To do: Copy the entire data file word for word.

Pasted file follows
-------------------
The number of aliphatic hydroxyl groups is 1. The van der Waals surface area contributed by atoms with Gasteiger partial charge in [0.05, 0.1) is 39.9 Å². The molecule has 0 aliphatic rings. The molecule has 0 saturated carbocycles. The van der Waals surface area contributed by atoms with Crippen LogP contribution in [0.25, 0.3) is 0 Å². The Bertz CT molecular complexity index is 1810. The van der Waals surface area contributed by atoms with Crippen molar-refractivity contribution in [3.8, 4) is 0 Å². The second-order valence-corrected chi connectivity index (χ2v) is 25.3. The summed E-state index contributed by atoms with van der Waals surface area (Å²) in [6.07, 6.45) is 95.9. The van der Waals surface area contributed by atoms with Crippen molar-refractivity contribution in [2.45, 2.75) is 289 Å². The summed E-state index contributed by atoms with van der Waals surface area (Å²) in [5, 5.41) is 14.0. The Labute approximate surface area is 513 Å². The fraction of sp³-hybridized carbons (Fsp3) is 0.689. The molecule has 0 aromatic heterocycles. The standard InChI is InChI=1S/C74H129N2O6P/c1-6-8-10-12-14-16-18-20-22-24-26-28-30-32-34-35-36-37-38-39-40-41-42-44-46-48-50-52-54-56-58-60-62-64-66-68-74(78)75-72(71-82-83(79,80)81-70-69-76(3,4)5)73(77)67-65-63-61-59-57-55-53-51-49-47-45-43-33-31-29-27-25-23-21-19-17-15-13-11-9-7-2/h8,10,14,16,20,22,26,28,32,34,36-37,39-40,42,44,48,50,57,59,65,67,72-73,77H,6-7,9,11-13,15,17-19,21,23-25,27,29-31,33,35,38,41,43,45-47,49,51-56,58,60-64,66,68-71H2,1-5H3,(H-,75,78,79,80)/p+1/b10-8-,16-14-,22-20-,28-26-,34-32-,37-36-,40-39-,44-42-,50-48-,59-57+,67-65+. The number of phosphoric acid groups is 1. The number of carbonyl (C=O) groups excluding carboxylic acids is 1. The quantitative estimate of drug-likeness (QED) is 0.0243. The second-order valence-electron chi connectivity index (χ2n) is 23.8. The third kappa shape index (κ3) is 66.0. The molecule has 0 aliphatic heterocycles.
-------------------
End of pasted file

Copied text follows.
The number of aliphatic hydroxyl groups is 1. The van der Waals surface area contributed by atoms with Gasteiger partial charge in [0.05, 0.1) is 39.9 Å². The molecule has 0 aliphatic rings. The molecule has 0 saturated carbocycles. The van der Waals surface area contributed by atoms with Crippen LogP contribution in [0.25, 0.3) is 0 Å². The Bertz CT molecular complexity index is 1810. The van der Waals surface area contributed by atoms with Crippen molar-refractivity contribution in [3.8, 4) is 0 Å². The second-order valence-corrected chi connectivity index (χ2v) is 25.3. The summed E-state index contributed by atoms with van der Waals surface area (Å²) in [6.07, 6.45) is 95.9. The van der Waals surface area contributed by atoms with Crippen molar-refractivity contribution in [2.45, 2.75) is 289 Å². The summed E-state index contributed by atoms with van der Waals surface area (Å²) in [5, 5.41) is 14.0. The Labute approximate surface area is 513 Å². The fraction of sp³-hybridized carbons (Fsp3) is 0.689. The molecule has 0 aromatic heterocycles. The standard InChI is InChI=1S/C74H129N2O6P/c1-6-8-10-12-14-16-18-20-22-24-26-28-30-32-34-35-36-37-38-39-40-41-42-44-46-48-50-52-54-56-58-60-62-64-66-68-74(78)75-72(71-82-83(79,80)81-70-69-76(3,4)5)73(77)67-65-63-61-59-57-55-53-51-49-47-45-43-33-31-29-27-25-23-21-19-17-15-13-11-9-7-2/h8,10,14,16,20,22,26,28,32,34,36-37,39-40,42,44,48,50,57,59,65,67,72-73,77H,6-7,9,11-13,15,17-19,21,23-25,27,29-31,33,35,38,41,43,45-47,49,51-56,58,60-64,66,68-71H2,1-5H3,(H-,75,78,79,80)/p+1/b10-8-,16-14-,22-20-,28-26-,34-32-,37-36-,40-39-,44-42-,50-48-,59-57+,67-65+. The number of phosphoric acid groups is 1. The number of carbonyl (C=O) groups excluding carboxylic acids is 1. The quantitative estimate of drug-likeness (QED) is 0.0243. The second-order valence-electron chi connectivity index (χ2n) is 23.8. The third kappa shape index (κ3) is 66.0. The molecule has 0 aliphatic heterocycles.